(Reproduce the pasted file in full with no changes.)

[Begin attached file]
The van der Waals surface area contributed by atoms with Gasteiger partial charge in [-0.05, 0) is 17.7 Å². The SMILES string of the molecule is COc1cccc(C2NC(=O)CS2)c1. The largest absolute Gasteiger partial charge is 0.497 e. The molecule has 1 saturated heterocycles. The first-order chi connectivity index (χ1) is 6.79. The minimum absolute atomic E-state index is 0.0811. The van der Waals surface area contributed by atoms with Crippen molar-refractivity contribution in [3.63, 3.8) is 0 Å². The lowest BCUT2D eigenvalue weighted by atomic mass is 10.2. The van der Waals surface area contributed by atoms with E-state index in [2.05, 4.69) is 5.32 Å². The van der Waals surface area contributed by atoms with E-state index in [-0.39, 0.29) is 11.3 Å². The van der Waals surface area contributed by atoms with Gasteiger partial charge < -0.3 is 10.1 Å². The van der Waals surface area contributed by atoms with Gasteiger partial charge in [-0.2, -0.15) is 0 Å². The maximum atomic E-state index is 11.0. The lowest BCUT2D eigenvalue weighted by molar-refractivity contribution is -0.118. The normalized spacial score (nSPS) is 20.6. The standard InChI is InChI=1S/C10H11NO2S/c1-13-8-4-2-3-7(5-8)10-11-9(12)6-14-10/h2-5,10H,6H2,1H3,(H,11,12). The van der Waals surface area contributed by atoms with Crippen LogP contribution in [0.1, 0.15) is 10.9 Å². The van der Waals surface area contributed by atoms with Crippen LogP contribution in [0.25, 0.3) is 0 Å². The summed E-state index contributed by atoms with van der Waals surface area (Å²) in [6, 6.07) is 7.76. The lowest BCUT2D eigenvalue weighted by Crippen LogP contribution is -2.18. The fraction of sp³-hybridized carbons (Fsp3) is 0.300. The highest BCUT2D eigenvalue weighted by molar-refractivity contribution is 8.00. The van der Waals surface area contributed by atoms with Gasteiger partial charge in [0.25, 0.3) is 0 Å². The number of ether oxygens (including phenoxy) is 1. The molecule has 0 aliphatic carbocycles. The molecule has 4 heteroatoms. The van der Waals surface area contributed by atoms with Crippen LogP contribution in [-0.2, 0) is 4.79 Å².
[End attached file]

The van der Waals surface area contributed by atoms with Gasteiger partial charge in [-0.05, 0) is 17.7 Å². The SMILES string of the molecule is COc1cccc(C2NC(=O)CS2)c1. The largest absolute Gasteiger partial charge is 0.497 e. The molecule has 1 saturated heterocycles. The first-order chi connectivity index (χ1) is 6.79. The minimum absolute atomic E-state index is 0.0811. The van der Waals surface area contributed by atoms with Crippen molar-refractivity contribution in [3.63, 3.8) is 0 Å². The lowest BCUT2D eigenvalue weighted by atomic mass is 10.2. The van der Waals surface area contributed by atoms with E-state index in [2.05, 4.69) is 5.32 Å². The van der Waals surface area contributed by atoms with E-state index in [-0.39, 0.29) is 11.3 Å². The van der Waals surface area contributed by atoms with Gasteiger partial charge < -0.3 is 10.1 Å². The van der Waals surface area contributed by atoms with Gasteiger partial charge in [-0.2, -0.15) is 0 Å². The maximum atomic E-state index is 11.0. The lowest BCUT2D eigenvalue weighted by molar-refractivity contribution is -0.118. The normalized spacial score (nSPS) is 20.6. The standard InChI is InChI=1S/C10H11NO2S/c1-13-8-4-2-3-7(5-8)10-11-9(12)6-14-10/h2-5,10H,6H2,1H3,(H,11,12). The van der Waals surface area contributed by atoms with Crippen LogP contribution in [0.1, 0.15) is 10.9 Å². The van der Waals surface area contributed by atoms with Crippen LogP contribution in [0.25, 0.3) is 0 Å². The summed E-state index contributed by atoms with van der Waals surface area (Å²) in [6, 6.07) is 7.76. The lowest BCUT2D eigenvalue weighted by Crippen LogP contribution is -2.18. The fraction of sp³-hybridized carbons (Fsp3) is 0.300. The highest BCUT2D eigenvalue weighted by molar-refractivity contribution is 8.00. The van der Waals surface area contributed by atoms with Gasteiger partial charge in [0.25, 0.3) is 0 Å². The number of ether oxygens (including phenoxy) is 1. The molecule has 0 aliphatic carbocycles. The molecule has 4 heteroatoms. The van der Waals surface area contributed by atoms with Crippen LogP contribution in [-0.2, 0) is 4.79 Å².